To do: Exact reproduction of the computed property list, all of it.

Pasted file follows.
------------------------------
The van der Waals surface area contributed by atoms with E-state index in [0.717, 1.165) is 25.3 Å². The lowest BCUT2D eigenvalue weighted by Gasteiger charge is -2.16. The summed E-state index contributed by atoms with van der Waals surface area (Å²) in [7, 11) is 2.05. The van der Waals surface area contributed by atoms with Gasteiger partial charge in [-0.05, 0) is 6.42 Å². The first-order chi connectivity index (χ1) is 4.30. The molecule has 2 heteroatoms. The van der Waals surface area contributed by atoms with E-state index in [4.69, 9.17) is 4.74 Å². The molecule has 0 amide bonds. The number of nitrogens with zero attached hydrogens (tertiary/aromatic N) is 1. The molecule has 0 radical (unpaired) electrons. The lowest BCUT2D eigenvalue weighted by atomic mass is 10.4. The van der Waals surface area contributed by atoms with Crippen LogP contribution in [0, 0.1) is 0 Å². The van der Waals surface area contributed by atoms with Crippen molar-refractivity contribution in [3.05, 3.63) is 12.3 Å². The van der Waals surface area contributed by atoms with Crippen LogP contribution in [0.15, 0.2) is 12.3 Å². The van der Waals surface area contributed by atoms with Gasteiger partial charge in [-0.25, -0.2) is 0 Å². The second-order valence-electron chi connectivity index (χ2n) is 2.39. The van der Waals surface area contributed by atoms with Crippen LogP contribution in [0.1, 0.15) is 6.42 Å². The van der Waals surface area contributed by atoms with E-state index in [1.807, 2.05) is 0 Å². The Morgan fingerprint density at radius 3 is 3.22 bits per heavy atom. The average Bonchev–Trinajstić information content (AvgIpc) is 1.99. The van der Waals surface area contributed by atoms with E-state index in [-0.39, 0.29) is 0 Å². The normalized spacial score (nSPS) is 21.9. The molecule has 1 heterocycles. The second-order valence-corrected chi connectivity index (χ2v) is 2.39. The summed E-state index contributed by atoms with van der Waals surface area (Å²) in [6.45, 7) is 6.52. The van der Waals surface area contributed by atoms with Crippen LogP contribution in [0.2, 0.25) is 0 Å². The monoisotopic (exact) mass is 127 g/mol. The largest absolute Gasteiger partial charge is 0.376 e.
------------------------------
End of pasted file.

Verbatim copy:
The van der Waals surface area contributed by atoms with E-state index in [0.717, 1.165) is 25.3 Å². The lowest BCUT2D eigenvalue weighted by Gasteiger charge is -2.16. The summed E-state index contributed by atoms with van der Waals surface area (Å²) in [7, 11) is 2.05. The van der Waals surface area contributed by atoms with Gasteiger partial charge in [-0.05, 0) is 6.42 Å². The first-order chi connectivity index (χ1) is 4.30. The molecule has 2 heteroatoms. The van der Waals surface area contributed by atoms with E-state index in [4.69, 9.17) is 4.74 Å². The molecule has 0 amide bonds. The number of nitrogens with zero attached hydrogens (tertiary/aromatic N) is 1. The molecule has 0 radical (unpaired) electrons. The lowest BCUT2D eigenvalue weighted by atomic mass is 10.4. The van der Waals surface area contributed by atoms with Crippen LogP contribution in [0, 0.1) is 0 Å². The van der Waals surface area contributed by atoms with Crippen molar-refractivity contribution in [3.05, 3.63) is 12.3 Å². The van der Waals surface area contributed by atoms with Crippen LogP contribution in [0.15, 0.2) is 12.3 Å². The van der Waals surface area contributed by atoms with Gasteiger partial charge in [-0.25, -0.2) is 0 Å². The second-order valence-electron chi connectivity index (χ2n) is 2.39. The van der Waals surface area contributed by atoms with Crippen LogP contribution in [0.1, 0.15) is 6.42 Å². The van der Waals surface area contributed by atoms with E-state index in [1.807, 2.05) is 0 Å². The Morgan fingerprint density at radius 3 is 3.22 bits per heavy atom. The average Bonchev–Trinajstić information content (AvgIpc) is 1.99. The van der Waals surface area contributed by atoms with E-state index in [-0.39, 0.29) is 0 Å². The normalized spacial score (nSPS) is 21.9. The molecule has 1 heterocycles. The second-order valence-corrected chi connectivity index (χ2v) is 2.39. The summed E-state index contributed by atoms with van der Waals surface area (Å²) in [6.45, 7) is 6.52. The van der Waals surface area contributed by atoms with Crippen LogP contribution in [0.2, 0.25) is 0 Å². The monoisotopic (exact) mass is 127 g/mol. The largest absolute Gasteiger partial charge is 0.376 e.